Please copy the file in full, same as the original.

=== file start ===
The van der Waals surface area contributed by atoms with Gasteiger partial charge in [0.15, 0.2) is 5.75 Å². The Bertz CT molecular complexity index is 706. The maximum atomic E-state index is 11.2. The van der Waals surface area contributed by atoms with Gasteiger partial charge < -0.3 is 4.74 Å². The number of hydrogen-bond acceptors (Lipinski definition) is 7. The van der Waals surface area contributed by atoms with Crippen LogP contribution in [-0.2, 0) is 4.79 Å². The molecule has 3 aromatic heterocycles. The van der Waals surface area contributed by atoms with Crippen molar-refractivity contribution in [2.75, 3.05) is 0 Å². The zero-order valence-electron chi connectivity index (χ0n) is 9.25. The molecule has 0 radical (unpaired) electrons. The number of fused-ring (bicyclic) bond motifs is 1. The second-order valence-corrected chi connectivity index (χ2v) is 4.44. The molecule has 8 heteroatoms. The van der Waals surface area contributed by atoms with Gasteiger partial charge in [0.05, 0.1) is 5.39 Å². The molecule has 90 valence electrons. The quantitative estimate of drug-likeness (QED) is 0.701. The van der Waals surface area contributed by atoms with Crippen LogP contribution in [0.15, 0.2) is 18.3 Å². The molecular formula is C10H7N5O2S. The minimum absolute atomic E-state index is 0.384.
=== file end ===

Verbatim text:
The van der Waals surface area contributed by atoms with Gasteiger partial charge in [0.15, 0.2) is 5.75 Å². The Bertz CT molecular complexity index is 706. The maximum atomic E-state index is 11.2. The van der Waals surface area contributed by atoms with Gasteiger partial charge < -0.3 is 4.74 Å². The number of hydrogen-bond acceptors (Lipinski definition) is 7. The van der Waals surface area contributed by atoms with Crippen LogP contribution in [-0.2, 0) is 4.79 Å². The molecule has 3 aromatic heterocycles. The van der Waals surface area contributed by atoms with Crippen molar-refractivity contribution in [2.75, 3.05) is 0 Å². The zero-order valence-electron chi connectivity index (χ0n) is 9.25. The molecule has 0 radical (unpaired) electrons. The number of fused-ring (bicyclic) bond motifs is 1. The second-order valence-corrected chi connectivity index (χ2v) is 4.44. The molecule has 8 heteroatoms. The van der Waals surface area contributed by atoms with Gasteiger partial charge in [0.05, 0.1) is 5.39 Å². The molecule has 90 valence electrons. The quantitative estimate of drug-likeness (QED) is 0.701. The van der Waals surface area contributed by atoms with Crippen LogP contribution in [0.15, 0.2) is 18.3 Å². The molecular formula is C10H7N5O2S. The minimum absolute atomic E-state index is 0.384.